Hepatitis C virus (HCV) infection is associated with inflammation of liver endothelium, which contributes to the pathogenesis of chronic hepatitis. The mechanism of this endothelitis is not understood, since the virus does not appear to infect endothelial cells productively. Here, an 'innocent bystander' mechanism related to HCV proteins was hypothesized and it was investigated whether the binding of HCV particles to human endothelium induced functional changes in the cells. Exposure of human umbilical vein endothelial cells (HUVECs) to HCV-like particles (HCV-LPs) resulted in increased interleukin 8 (IL8) production and induction of apoptosis. The IL8 supernatants collected after stimulation of HUVECs with HCV-LPs, BV-GUS (control baculovirus containing β-glucuronidase) and appropriate controls were used to assay the transendothelial migration of neutrophils. This assay confirmed that HCV-LP-induced IL8 was functionally active. Using specific NF-κB inhibitors, it was also shown that HCV-LP-induced NF-κB activity mediated IL8 production in HUVECs. Apoptosis appeared to be mediated by the Fas/Fas-L pathway, as neutralizing antibodies for Fas and Fas-L significantly protected HUVECs against HCV-LP-induced apoptosis. Treatment of HUVECs with HCV-LPs also enhanced cellular Fas-L expression and augmented caspase-3 activation. This was confirmed by using a specific caspase-3 inhibitor, Z-Asp-Glu-Val-Asp-fluoromethyl ketone. As shown by blocking of specific chemokine receptors for IL8 on HUVECs, the induction of IL8 did not appear to contribute to HCV-LP-induced apoptosis. These results suggest that HCV proteins can trigger the release of inflammatory chemokines such as IL8 and cause endothelial apoptosis, thereby facilitating endothelitis.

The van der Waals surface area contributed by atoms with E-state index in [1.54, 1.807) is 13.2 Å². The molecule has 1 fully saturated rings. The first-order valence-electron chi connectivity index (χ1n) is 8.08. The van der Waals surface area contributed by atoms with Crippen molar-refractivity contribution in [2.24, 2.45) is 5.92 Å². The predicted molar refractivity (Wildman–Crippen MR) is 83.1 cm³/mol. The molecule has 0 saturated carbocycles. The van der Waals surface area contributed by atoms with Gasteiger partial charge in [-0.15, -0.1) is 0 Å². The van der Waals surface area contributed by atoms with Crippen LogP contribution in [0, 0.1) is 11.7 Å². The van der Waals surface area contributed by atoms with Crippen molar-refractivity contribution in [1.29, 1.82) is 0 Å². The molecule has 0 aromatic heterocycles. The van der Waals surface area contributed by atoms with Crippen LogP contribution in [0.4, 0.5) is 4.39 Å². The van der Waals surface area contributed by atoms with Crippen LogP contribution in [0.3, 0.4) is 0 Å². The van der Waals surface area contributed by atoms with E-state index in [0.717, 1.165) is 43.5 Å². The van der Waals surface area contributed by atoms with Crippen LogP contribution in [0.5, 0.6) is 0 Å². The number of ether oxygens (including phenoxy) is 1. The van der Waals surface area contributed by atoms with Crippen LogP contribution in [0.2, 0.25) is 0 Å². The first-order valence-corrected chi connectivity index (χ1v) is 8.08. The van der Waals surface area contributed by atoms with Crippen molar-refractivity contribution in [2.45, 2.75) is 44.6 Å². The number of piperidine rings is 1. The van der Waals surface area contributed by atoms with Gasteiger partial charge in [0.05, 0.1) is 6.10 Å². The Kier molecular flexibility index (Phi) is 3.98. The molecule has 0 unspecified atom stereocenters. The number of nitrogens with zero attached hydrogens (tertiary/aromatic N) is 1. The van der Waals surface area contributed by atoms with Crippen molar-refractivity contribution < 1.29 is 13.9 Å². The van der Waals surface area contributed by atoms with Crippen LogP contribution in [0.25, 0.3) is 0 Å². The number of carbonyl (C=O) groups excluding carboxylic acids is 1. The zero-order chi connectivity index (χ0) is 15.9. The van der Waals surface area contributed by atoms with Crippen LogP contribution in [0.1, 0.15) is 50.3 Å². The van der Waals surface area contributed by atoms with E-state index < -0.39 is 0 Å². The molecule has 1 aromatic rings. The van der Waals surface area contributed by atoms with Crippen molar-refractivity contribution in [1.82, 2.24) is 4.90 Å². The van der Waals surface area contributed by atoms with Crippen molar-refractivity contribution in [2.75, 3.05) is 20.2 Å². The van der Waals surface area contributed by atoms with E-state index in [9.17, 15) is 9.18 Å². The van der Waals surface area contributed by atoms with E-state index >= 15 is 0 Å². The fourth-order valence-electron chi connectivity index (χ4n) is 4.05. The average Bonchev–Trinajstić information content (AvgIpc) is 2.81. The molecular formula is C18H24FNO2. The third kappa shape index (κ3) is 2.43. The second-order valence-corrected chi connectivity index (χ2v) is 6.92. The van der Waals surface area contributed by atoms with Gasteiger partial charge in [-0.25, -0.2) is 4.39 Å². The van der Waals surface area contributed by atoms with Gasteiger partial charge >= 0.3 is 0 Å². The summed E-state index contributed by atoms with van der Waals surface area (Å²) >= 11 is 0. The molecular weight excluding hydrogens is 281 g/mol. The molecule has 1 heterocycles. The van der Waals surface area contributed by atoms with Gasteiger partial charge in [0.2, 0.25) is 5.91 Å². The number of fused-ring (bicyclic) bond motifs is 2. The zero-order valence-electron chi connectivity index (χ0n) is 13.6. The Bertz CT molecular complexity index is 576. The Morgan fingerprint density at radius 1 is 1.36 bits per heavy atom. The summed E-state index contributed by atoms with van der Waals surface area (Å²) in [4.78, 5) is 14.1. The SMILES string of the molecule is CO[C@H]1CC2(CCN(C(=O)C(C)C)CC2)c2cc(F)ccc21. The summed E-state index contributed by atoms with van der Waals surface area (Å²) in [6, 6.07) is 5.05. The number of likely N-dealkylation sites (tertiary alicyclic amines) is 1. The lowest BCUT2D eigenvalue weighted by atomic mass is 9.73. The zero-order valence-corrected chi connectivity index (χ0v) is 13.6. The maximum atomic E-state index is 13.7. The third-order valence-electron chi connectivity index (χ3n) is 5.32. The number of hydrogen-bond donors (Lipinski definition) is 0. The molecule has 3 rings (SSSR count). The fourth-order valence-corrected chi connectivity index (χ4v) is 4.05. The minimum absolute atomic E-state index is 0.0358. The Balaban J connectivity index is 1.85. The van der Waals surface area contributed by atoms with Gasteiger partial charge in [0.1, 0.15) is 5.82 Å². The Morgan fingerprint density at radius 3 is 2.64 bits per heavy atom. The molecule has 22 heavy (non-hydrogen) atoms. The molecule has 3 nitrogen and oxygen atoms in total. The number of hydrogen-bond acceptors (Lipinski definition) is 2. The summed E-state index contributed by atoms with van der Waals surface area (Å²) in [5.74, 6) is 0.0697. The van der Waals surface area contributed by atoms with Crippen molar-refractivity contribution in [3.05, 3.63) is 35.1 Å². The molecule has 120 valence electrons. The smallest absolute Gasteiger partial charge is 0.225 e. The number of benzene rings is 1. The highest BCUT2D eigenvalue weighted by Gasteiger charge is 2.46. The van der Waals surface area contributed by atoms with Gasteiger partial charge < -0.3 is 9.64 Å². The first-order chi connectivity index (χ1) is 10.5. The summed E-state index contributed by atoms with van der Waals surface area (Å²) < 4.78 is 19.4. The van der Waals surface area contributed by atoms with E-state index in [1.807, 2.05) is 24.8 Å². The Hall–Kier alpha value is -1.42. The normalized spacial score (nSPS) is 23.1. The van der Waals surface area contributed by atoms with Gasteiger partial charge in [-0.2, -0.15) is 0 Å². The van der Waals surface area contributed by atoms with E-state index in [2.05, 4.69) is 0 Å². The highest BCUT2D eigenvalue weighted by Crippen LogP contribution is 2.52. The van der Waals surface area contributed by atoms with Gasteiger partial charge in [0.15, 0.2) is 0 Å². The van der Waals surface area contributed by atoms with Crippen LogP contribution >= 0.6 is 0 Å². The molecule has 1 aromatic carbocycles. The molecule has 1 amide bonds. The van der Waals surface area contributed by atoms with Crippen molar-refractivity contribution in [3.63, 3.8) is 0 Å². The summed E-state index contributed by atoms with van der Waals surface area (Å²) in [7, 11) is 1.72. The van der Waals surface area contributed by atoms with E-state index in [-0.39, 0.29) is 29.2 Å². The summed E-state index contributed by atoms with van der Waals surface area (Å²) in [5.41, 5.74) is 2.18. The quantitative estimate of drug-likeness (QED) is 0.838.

ASJC Scopus subject areas